What part does prayer play in the life of a person of faith, in our relationship with our Holy Father, and in the minute-to-minute of our daily family, working, eating, striving, travelling, busy lives?
Prayer is at the heart of our faith and faith is at the heart of our prayer — it is by faith that we believe in, have a relationship with, and pray to our unseen, untouchable, immeasurable Lord God Almighty, which is the antithesis of science in which belief is based on measurement and appraisal.
God’s Word tells us in Mark 11:22-24 — So Jesus answered and said to them, “Have faith in God. For assuredly, I say to you, whoever says to this mountain, ‘Be removed and cast into the sea,’ and does not doubt in his heart, but believes that those things he says will be done, he will have whatever he says. Therefore I say to you, whatever things you ask when you pray, believe that you receive them, and you will have them.” and Hebrews 11:6 “But without faith it is impossible to please Him: for he that cometh to God must believe that He is, and that He is a rewarder of them that diligently seek Him”.
Andrew Murray, in his book With Christ in the School of Prayer, says: “The place and power of prayer in the Christian life is too little understood”.
“I feel sure that as long as we view prayer simply as the means of maintaining our own Christian lives, we will not fully understand what it is really supposed to be.
“But when we learn to regard it as the highest part of the work entrusted to us – the root and strength of all other work – we will see that there is nothing we need to study and practice more than the art of praying,” says Murray.
Günther Hess who is a member of European Coalition of Apostolic Leaders (ECAL), and co-founder of the Apostolic Training Network, says prayer prepares us for receiving God’s grace, focuses us on God’s solutions, and prepares us to hear God’s voice and do His will.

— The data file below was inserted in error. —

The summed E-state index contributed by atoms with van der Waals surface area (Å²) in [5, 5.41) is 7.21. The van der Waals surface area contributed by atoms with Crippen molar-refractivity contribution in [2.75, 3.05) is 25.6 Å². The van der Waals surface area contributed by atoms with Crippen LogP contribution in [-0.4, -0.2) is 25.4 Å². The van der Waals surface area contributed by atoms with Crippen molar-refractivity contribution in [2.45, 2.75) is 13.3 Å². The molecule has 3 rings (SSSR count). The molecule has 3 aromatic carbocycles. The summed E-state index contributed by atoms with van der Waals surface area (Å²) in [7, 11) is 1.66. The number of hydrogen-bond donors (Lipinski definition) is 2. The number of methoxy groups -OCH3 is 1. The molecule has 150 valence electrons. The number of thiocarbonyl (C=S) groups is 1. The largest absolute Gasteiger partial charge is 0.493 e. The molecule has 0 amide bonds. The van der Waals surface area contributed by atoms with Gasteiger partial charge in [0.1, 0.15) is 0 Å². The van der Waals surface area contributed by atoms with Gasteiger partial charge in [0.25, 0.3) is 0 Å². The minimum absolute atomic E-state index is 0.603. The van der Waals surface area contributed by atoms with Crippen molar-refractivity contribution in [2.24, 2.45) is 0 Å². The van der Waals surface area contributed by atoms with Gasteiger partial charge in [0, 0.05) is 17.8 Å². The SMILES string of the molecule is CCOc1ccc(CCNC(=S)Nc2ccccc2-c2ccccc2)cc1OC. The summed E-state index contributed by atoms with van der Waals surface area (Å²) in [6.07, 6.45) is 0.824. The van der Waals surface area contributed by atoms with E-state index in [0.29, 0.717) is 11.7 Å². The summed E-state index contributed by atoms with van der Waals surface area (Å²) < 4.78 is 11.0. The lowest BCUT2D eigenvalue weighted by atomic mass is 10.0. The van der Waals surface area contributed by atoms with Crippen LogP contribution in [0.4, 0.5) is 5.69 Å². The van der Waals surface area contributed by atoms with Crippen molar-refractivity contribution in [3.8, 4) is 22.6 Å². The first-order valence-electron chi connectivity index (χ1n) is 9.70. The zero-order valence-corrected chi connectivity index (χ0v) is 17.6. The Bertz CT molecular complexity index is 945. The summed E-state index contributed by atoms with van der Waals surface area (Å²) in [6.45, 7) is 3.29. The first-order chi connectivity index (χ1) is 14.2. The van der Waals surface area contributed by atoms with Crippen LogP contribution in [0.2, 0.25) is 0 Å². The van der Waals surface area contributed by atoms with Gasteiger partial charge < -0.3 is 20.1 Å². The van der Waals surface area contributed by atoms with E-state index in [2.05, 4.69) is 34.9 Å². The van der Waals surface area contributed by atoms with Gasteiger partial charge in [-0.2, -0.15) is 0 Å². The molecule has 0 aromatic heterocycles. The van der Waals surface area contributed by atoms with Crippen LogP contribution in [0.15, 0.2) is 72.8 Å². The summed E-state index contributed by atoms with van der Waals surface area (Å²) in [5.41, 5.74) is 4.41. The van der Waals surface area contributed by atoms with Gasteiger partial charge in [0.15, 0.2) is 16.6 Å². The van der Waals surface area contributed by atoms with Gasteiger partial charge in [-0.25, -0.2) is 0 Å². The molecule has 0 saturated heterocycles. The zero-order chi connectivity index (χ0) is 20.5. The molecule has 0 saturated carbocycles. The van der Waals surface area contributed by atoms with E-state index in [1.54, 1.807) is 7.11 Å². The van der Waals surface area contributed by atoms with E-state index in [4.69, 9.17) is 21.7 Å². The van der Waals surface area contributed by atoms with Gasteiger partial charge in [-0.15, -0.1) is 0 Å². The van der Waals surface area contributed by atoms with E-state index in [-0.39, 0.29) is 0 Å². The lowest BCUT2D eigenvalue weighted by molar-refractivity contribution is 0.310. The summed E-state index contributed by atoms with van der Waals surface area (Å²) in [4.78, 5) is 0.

He says prayer is conducted in the spirit, as flesh cannot have an encounter with God who is Spirit, which is confirmed by John 4:23-24 — “But the hour is coming, and now is, when the true worshippers will worship the Father in spirit and in truth: for the Father is seeking such to worship him. God is Spirit: and those who worship Him must worship Him in spirit and in truth”.
Hess explains that prayer is a most powerful tool to activate your own spirit who can meet God.
“We can’t pray without the Holy Spirit as prayer in itself is a gift of grace. However, pride (versus grace) is a powerful mindset, which can prevent one coming into God’s presence.
“Prayer makes us more humble, focuses us on God’s character and His solutions. With that we become more dependent on Him, which helps us to enter the sphere of receiving His gifts and His grace,” says Hess.
Indeed, God’s Word is clear on the importance of prayer. 1 Thessalonians 5:16-18 tells us to “Rejoice always, pray without ceasing, in everything give thanks; for this is the will of God in Christ Jesus for you”.
Prayer without ceasing
Brother Lawrence, a monk who lived over 360 years ago working in the kitchen of a Carmelite monastery, saw prayer as the realisation of religion. He persistently practiced praying without ceasing to emulate Jesus Christ’s constant communication with our Holy Father and not acting at all without knowing His will.
However, is constant prayer and communication with the Lord practically achievable for us who do not live in the seclusion of a 17th Century monastery environment, but in the continuously connected age of the 21st Century in which we are virtually always switched-on to the Internet and social media, or constantly kept busy by work, family and trying to make ends meet?
Praying without ceasing was also a struggle for Brother Lawrence who said in his classic Christian work, Practice of the Presence of God: “I found no small pain in this exercise, and yet I continued it, notwithstanding all the difficulties that occurred, without troubling or disquieting myself when my mind had wandered involuntarily”.
“I made this my business, as much all the day long as at the appointed times of prayer; for at all times, every hour, every minute, even in the height of my business, I drove away from my mind everything that was capable of interrupting my thought of God.